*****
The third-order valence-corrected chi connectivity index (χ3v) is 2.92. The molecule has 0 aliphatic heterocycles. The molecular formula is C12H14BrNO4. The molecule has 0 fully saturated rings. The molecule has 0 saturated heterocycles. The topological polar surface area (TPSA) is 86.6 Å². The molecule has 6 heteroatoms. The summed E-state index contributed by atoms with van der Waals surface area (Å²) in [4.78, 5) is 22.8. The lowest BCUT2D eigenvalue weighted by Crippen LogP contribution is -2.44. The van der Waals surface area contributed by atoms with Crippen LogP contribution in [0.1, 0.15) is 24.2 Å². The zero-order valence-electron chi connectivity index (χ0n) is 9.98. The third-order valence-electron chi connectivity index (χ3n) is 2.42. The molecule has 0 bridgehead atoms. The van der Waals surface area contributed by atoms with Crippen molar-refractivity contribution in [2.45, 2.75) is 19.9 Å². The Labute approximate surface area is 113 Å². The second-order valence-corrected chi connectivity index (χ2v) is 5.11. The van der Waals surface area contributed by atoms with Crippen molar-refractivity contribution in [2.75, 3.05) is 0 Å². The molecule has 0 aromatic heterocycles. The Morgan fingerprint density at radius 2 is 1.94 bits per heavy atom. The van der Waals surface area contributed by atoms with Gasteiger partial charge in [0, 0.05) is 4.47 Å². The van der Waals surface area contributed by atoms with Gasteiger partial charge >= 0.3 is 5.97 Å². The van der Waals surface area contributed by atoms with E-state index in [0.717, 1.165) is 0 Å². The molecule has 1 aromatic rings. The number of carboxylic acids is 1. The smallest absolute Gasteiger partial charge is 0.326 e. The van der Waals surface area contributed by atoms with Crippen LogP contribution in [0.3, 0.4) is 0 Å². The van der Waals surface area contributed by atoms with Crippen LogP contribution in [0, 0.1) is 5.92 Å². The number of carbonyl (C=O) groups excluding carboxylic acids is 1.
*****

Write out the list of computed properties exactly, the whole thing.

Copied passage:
The third-order valence-corrected chi connectivity index (χ3v) is 2.92. The molecule has 0 aliphatic heterocycles. The molecular formula is C12H14BrNO4. The molecule has 0 fully saturated rings. The molecule has 0 saturated heterocycles. The topological polar surface area (TPSA) is 86.6 Å². The molecule has 6 heteroatoms. The summed E-state index contributed by atoms with van der Waals surface area (Å²) in [4.78, 5) is 22.8. The lowest BCUT2D eigenvalue weighted by Crippen LogP contribution is -2.44. The van der Waals surface area contributed by atoms with Crippen LogP contribution in [0.1, 0.15) is 24.2 Å². The zero-order valence-electron chi connectivity index (χ0n) is 9.98. The third-order valence-electron chi connectivity index (χ3n) is 2.42. The molecule has 0 bridgehead atoms. The van der Waals surface area contributed by atoms with Crippen molar-refractivity contribution in [2.45, 2.75) is 19.9 Å². The Labute approximate surface area is 113 Å². The second-order valence-corrected chi connectivity index (χ2v) is 5.11. The van der Waals surface area contributed by atoms with Crippen molar-refractivity contribution in [2.75, 3.05) is 0 Å². The molecule has 0 aromatic heterocycles. The Morgan fingerprint density at radius 2 is 1.94 bits per heavy atom. The van der Waals surface area contributed by atoms with Gasteiger partial charge in [0, 0.05) is 4.47 Å². The van der Waals surface area contributed by atoms with Gasteiger partial charge >= 0.3 is 5.97 Å². The van der Waals surface area contributed by atoms with E-state index in [0.717, 1.165) is 0 Å². The molecule has 1 aromatic rings. The number of carboxylic acids is 1. The smallest absolute Gasteiger partial charge is 0.326 e. The van der Waals surface area contributed by atoms with Crippen LogP contribution in [0.3, 0.4) is 0 Å². The van der Waals surface area contributed by atoms with Crippen LogP contribution in [0, 0.1) is 5.92 Å². The number of carbonyl (C=O) groups excluding carboxylic acids is 1.